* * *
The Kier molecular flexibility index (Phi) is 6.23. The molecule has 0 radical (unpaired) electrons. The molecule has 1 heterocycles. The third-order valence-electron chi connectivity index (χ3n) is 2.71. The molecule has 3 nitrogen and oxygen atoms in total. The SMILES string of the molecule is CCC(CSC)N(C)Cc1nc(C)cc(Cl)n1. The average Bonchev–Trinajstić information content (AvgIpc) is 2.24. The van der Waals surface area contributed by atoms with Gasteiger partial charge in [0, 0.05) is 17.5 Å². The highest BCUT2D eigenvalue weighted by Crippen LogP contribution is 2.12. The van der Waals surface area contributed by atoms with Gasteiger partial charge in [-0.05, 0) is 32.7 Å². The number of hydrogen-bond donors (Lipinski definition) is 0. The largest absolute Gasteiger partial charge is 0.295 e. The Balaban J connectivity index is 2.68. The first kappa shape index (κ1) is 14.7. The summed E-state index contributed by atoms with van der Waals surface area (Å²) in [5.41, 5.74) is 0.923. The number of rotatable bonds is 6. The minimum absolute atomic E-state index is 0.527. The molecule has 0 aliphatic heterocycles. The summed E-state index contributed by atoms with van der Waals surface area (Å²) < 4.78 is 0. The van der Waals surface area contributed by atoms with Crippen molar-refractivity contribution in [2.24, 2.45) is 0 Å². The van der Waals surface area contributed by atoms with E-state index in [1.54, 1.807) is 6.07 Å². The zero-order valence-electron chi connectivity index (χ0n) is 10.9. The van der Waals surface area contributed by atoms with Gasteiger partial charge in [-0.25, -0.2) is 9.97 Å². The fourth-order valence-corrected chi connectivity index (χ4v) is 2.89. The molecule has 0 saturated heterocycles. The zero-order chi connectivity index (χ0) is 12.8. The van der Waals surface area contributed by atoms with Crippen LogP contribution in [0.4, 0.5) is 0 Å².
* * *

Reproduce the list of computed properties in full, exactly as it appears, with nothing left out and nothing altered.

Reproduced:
The Kier molecular flexibility index (Phi) is 6.23. The molecule has 0 radical (unpaired) electrons. The molecule has 1 heterocycles. The third-order valence-electron chi connectivity index (χ3n) is 2.71. The molecule has 3 nitrogen and oxygen atoms in total. The SMILES string of the molecule is CCC(CSC)N(C)Cc1nc(C)cc(Cl)n1. The average Bonchev–Trinajstić information content (AvgIpc) is 2.24. The van der Waals surface area contributed by atoms with Gasteiger partial charge in [0, 0.05) is 17.5 Å². The highest BCUT2D eigenvalue weighted by Crippen LogP contribution is 2.12. The van der Waals surface area contributed by atoms with Gasteiger partial charge in [-0.05, 0) is 32.7 Å². The number of hydrogen-bond donors (Lipinski definition) is 0. The largest absolute Gasteiger partial charge is 0.295 e. The Balaban J connectivity index is 2.68. The first kappa shape index (κ1) is 14.7. The summed E-state index contributed by atoms with van der Waals surface area (Å²) in [5.41, 5.74) is 0.923. The number of rotatable bonds is 6. The minimum absolute atomic E-state index is 0.527. The molecule has 0 aliphatic heterocycles. The summed E-state index contributed by atoms with van der Waals surface area (Å²) < 4.78 is 0. The van der Waals surface area contributed by atoms with Crippen molar-refractivity contribution in [2.24, 2.45) is 0 Å². The van der Waals surface area contributed by atoms with E-state index in [1.54, 1.807) is 6.07 Å². The zero-order valence-electron chi connectivity index (χ0n) is 10.9. The van der Waals surface area contributed by atoms with Gasteiger partial charge in [-0.25, -0.2) is 9.97 Å². The fourth-order valence-corrected chi connectivity index (χ4v) is 2.89. The molecule has 0 saturated heterocycles. The zero-order chi connectivity index (χ0) is 12.8. The van der Waals surface area contributed by atoms with Crippen LogP contribution in [0.4, 0.5) is 0 Å².